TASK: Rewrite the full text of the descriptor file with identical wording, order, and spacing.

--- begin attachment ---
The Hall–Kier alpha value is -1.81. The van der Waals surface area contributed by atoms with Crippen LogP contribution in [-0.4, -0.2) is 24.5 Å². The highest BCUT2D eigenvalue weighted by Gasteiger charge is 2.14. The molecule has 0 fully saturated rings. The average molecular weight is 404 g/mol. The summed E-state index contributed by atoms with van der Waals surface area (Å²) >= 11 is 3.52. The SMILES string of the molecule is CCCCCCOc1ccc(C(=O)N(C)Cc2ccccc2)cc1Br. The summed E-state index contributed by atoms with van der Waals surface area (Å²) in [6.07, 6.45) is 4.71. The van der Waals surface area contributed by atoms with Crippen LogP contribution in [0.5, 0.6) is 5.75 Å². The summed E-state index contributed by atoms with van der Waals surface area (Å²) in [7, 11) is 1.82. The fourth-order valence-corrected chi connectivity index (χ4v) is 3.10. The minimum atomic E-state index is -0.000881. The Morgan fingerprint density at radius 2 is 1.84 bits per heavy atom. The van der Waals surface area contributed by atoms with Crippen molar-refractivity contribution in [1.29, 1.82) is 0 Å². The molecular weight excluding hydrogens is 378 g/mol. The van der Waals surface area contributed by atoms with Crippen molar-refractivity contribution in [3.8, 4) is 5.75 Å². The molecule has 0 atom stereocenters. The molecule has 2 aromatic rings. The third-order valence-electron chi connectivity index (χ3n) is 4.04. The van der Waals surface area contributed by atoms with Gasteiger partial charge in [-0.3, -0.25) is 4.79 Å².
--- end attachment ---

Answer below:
The Hall–Kier alpha value is -1.81. The van der Waals surface area contributed by atoms with Crippen LogP contribution in [-0.4, -0.2) is 24.5 Å². The highest BCUT2D eigenvalue weighted by Gasteiger charge is 2.14. The molecule has 0 fully saturated rings. The average molecular weight is 404 g/mol. The summed E-state index contributed by atoms with van der Waals surface area (Å²) >= 11 is 3.52. The SMILES string of the molecule is CCCCCCOc1ccc(C(=O)N(C)Cc2ccccc2)cc1Br. The summed E-state index contributed by atoms with van der Waals surface area (Å²) in [6.07, 6.45) is 4.71. The van der Waals surface area contributed by atoms with Crippen LogP contribution in [0.5, 0.6) is 5.75 Å². The summed E-state index contributed by atoms with van der Waals surface area (Å²) in [7, 11) is 1.82. The fourth-order valence-corrected chi connectivity index (χ4v) is 3.10. The minimum atomic E-state index is -0.000881. The Morgan fingerprint density at radius 2 is 1.84 bits per heavy atom. The van der Waals surface area contributed by atoms with Crippen molar-refractivity contribution in [1.29, 1.82) is 0 Å². The molecular weight excluding hydrogens is 378 g/mol. The van der Waals surface area contributed by atoms with Crippen molar-refractivity contribution in [3.8, 4) is 5.75 Å². The molecule has 0 atom stereocenters. The molecule has 2 aromatic rings. The third-order valence-electron chi connectivity index (χ3n) is 4.04. The van der Waals surface area contributed by atoms with Gasteiger partial charge in [-0.3, -0.25) is 4.79 Å².